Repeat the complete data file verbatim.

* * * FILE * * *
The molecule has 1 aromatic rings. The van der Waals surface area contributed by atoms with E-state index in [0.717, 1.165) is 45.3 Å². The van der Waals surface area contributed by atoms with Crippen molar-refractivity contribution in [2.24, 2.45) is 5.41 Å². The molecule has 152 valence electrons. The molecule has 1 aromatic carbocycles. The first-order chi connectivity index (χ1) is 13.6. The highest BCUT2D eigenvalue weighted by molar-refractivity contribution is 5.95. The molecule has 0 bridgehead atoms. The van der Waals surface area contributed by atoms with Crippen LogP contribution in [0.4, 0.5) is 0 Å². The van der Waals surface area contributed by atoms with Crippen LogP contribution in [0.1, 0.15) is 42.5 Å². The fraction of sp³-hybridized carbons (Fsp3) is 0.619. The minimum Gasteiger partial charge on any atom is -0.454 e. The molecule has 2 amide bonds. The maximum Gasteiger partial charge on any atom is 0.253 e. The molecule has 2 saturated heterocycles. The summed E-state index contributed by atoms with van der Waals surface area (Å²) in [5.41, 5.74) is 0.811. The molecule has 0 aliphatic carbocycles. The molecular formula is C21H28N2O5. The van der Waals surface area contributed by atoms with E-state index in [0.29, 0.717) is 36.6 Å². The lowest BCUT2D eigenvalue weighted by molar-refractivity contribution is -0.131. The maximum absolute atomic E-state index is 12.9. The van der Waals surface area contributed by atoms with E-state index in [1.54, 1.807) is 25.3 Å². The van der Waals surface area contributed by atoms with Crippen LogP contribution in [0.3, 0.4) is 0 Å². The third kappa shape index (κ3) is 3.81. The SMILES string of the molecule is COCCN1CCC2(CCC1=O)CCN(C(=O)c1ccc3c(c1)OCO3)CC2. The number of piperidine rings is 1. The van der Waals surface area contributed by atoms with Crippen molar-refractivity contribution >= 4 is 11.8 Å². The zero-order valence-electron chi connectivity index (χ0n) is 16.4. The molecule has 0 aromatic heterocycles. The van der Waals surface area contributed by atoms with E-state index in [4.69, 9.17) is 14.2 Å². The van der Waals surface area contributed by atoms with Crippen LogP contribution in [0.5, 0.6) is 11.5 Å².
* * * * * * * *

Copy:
The molecule has 1 aromatic rings. The van der Waals surface area contributed by atoms with E-state index in [0.717, 1.165) is 45.3 Å². The van der Waals surface area contributed by atoms with Crippen molar-refractivity contribution in [2.24, 2.45) is 5.41 Å². The molecule has 152 valence electrons. The molecule has 1 aromatic carbocycles. The first-order chi connectivity index (χ1) is 13.6. The highest BCUT2D eigenvalue weighted by molar-refractivity contribution is 5.95. The molecule has 0 bridgehead atoms. The van der Waals surface area contributed by atoms with Crippen LogP contribution in [0.4, 0.5) is 0 Å². The van der Waals surface area contributed by atoms with Crippen LogP contribution in [0.1, 0.15) is 42.5 Å². The fraction of sp³-hybridized carbons (Fsp3) is 0.619. The minimum Gasteiger partial charge on any atom is -0.454 e. The molecule has 2 amide bonds. The maximum Gasteiger partial charge on any atom is 0.253 e. The molecule has 2 saturated heterocycles. The summed E-state index contributed by atoms with van der Waals surface area (Å²) in [5.41, 5.74) is 0.811. The molecule has 0 aliphatic carbocycles. The molecular formula is C21H28N2O5. The van der Waals surface area contributed by atoms with E-state index in [0.29, 0.717) is 36.6 Å². The lowest BCUT2D eigenvalue weighted by molar-refractivity contribution is -0.131. The maximum absolute atomic E-state index is 12.9. The van der Waals surface area contributed by atoms with E-state index in [1.54, 1.807) is 25.3 Å². The van der Waals surface area contributed by atoms with Crippen LogP contribution in [0.3, 0.4) is 0 Å². The third kappa shape index (κ3) is 3.81. The SMILES string of the molecule is COCCN1CCC2(CCC1=O)CCN(C(=O)c1ccc3c(c1)OCO3)CC2. The number of piperidine rings is 1. The van der Waals surface area contributed by atoms with Crippen molar-refractivity contribution >= 4 is 11.8 Å². The zero-order valence-electron chi connectivity index (χ0n) is 16.4. The molecule has 0 aromatic heterocycles. The van der Waals surface area contributed by atoms with E-state index in [4.69, 9.17) is 14.2 Å². The van der Waals surface area contributed by atoms with Crippen LogP contribution in [0.5, 0.6) is 11.5 Å².